Modular indirect calorimeter suitable for long-term measurements in multipatient intensive care units

D. M. Steinhorn, A. L. Rozenberg, M. J. Boyle, J. H. Abrams, R. C. McComb, I. Gilmour, F. B. Cerra

Research output: Contribution to journalArticlepeer-review

3 Scopus citations

Abstract

Objective: The construction of an indirect calorimeter capable of long-term automated sequential monitoring of multiple patients in adult and pediatric ICUs. Design: A prototype system utilizing modular engineering principles, including central respiratory mass spectrometer; validation by organic solvent combustion and nitrogen dilution methods, and Tissot spirometer. Setting: Surgical and pediatric ICUs in a tertiary care university hospital. Results: When expired minute volume was measured over a range of 4 to 28 L in six intubated patients, expired minute volume measured by the prototype system demonstrated a correlation coefficient of .998 compared with simultaneous expired minute volume measured by a Tissot spirometer. Organic solvent combustion demonstrated a maximum error of 3.8% for oxygen consumption (V̇O2) and an average error of 1.73 ± 1.25% (SEM). The maximum error for the respiratory quotient was 3.0%, with an average error of 1.75 ± 1.07%. V̇O2 (predicted) vs. V̇O2 (measured) demonstrated a correlation coefficient of .997. Validation with the nitrogen dilution method over a range of FIO2 from 0.21 to 0.60 demonstrated a maximum error of 7.9%, with an average error of -1.72 ± 1.1% (n = 51). Conclusions: Indirect calorimetry by means of a shared system for measurements in multiple patients in ICUs is feasible and cost effective utilizing modular principles and a centralized respiratory gas analyzer.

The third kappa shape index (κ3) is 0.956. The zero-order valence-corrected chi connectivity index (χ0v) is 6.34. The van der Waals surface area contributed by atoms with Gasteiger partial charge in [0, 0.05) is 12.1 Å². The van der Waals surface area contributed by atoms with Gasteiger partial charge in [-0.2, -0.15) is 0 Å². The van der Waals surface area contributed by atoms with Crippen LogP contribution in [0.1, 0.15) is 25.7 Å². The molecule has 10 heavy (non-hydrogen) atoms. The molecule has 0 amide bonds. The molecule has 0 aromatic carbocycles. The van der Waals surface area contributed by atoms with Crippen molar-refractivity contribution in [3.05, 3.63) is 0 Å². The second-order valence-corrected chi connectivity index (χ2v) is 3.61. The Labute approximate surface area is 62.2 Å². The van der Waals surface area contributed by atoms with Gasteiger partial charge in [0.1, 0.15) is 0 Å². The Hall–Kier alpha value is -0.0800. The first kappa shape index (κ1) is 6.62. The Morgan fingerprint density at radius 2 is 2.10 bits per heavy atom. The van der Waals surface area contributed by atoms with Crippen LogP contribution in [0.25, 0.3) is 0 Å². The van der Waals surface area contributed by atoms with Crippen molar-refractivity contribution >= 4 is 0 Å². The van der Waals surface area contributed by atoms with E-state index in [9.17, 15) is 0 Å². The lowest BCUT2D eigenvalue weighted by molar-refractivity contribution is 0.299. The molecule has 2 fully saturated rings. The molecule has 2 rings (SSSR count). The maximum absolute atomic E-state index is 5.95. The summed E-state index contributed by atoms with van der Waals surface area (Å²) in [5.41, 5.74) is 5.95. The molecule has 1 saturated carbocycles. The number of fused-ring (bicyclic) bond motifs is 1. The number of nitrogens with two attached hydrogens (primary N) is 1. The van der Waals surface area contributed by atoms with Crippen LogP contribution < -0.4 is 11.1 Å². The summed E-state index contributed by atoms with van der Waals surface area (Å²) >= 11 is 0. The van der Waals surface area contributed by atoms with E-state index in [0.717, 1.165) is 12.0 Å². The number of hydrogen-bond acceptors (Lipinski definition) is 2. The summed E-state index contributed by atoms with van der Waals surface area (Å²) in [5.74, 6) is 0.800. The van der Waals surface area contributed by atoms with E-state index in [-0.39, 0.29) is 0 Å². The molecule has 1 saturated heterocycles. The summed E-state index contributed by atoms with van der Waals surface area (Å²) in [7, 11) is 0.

Original languageEnglish (US)
Pages (from-to)963-972
Number of pages10
JournalCritical Care Medicine
Volume19
Issue number7
StatePublished - 1991
Externally publishedYes

Keywords

  • Blood gas analysis
  • Calorimetry
  • Intensive care unit
  • Intubation, endotracheal
  • Microprocessors
  • Nutritional assessment
  • Oxygen consumption
  • Spectrometry, mass
  • Tidal volume

ASJC Scopus subject areas

  • Critical Care and Intensive Care Medicine

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